I was tempted to entitle this article “Smartphones are Making Dumb People.” However, “dumb” is not a politically correct word and might distract from the point that smartphones are damaging our cognitive abilities.
In Having Your Smartphone Nearby Takes a Toll on Your Thinking the Harvard Business Review reports on recent University of Chicago research that asked, “Do our smartphones affect us even when we aren’t interacting with them—when they are simply nearby?”
Participants were set various mental challenges, but before completing these tasks, they “asked participants to either place their phones in front of them (face-down on their desks), keep them in their pockets or bags, or leave them in another room. Importantly, all phones had sound alerts and vibration turned off, so the participants couldn’t be interrupted by notifications.”
The results were striking: individuals who completed these tasks while their phones were in another room performed the best, followed by those who left their phones in their pockets. In last place were those whose phones were on their desks. We saw similar results when participants’ phones were turned off: people performed worst when their phones were nearby, and best when they were away in a separate room. Thus, merely having their smartphones out on the desk led to a small but statistically significant impairment of individuals’ cognitive capacity—on par with effects of lacking sleep.
These findings support my argument for creatives, students, pastors, and other knowledge workers scheduling Untouchable Days. But in some ways, it goes even further by demanding that we not only shut off our phones but put them out of sight and mind. As the report says:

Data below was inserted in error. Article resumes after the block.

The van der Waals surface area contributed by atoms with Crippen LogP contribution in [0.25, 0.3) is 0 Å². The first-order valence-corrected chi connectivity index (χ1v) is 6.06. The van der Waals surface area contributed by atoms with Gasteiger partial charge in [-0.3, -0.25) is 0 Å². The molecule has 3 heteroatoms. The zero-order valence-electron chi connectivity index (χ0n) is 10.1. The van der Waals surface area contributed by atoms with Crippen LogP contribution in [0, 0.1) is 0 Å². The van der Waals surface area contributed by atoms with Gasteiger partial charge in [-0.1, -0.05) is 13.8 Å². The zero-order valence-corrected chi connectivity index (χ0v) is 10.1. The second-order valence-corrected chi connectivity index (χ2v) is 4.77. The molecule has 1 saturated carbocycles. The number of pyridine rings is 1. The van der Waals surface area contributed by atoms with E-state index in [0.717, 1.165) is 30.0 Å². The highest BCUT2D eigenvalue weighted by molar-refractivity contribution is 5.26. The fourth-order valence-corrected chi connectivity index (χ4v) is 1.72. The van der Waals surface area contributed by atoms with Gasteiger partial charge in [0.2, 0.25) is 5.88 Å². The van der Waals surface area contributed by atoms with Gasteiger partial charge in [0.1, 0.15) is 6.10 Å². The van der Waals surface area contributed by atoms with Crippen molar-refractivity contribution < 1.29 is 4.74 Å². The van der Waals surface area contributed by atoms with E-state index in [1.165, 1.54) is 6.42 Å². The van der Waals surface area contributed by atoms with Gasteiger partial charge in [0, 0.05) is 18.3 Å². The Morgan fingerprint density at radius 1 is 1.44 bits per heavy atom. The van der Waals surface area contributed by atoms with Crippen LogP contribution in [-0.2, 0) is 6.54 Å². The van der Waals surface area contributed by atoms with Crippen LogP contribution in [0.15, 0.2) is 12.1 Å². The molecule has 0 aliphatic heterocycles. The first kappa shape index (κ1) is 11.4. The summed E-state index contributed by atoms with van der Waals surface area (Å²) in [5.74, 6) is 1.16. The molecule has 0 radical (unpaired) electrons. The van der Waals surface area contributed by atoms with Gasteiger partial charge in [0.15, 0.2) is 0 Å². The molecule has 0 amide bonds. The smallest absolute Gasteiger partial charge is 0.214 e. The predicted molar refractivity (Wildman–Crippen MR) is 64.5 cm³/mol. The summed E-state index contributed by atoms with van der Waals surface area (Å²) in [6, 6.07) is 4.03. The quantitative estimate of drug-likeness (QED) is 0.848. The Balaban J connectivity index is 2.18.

The mere presence of our smartphones can adversely affect our ability to think and problem-solve — even when we aren’t using them. Even when we aren’t looking at them. Even when they are face-down. And even when they are powered off altogether.
Why is even the mere presence of a smartphone so damaging to our cognitive abilities?
[The research shows that] the mere presence of our smartphones is like the sound of our names – they are constantly calling to us, exerting a gravitational pull on our attention….Attempts to block or resist this pull takes a toll by impairing our cognitive abilities. In a poignant twist, then, this means that when we are successful at resisting the urge to attend to our smartphones, we may actually be undermining our own cognitive performance.
The researchers recommend that “when our smartphones aren’t directly necessary, and when being fully cognitively available is important, setting aside a period of time to put them away—in another room—can be quite valuable.” For maximizing productivity they suggest that we should define windows of time when we are physically distanced from our phones, especially when working on projects requiring deeper thought. They even go to the extreme of calling for phones to be banned from meetings and not just banned from use. Crazy, eh?!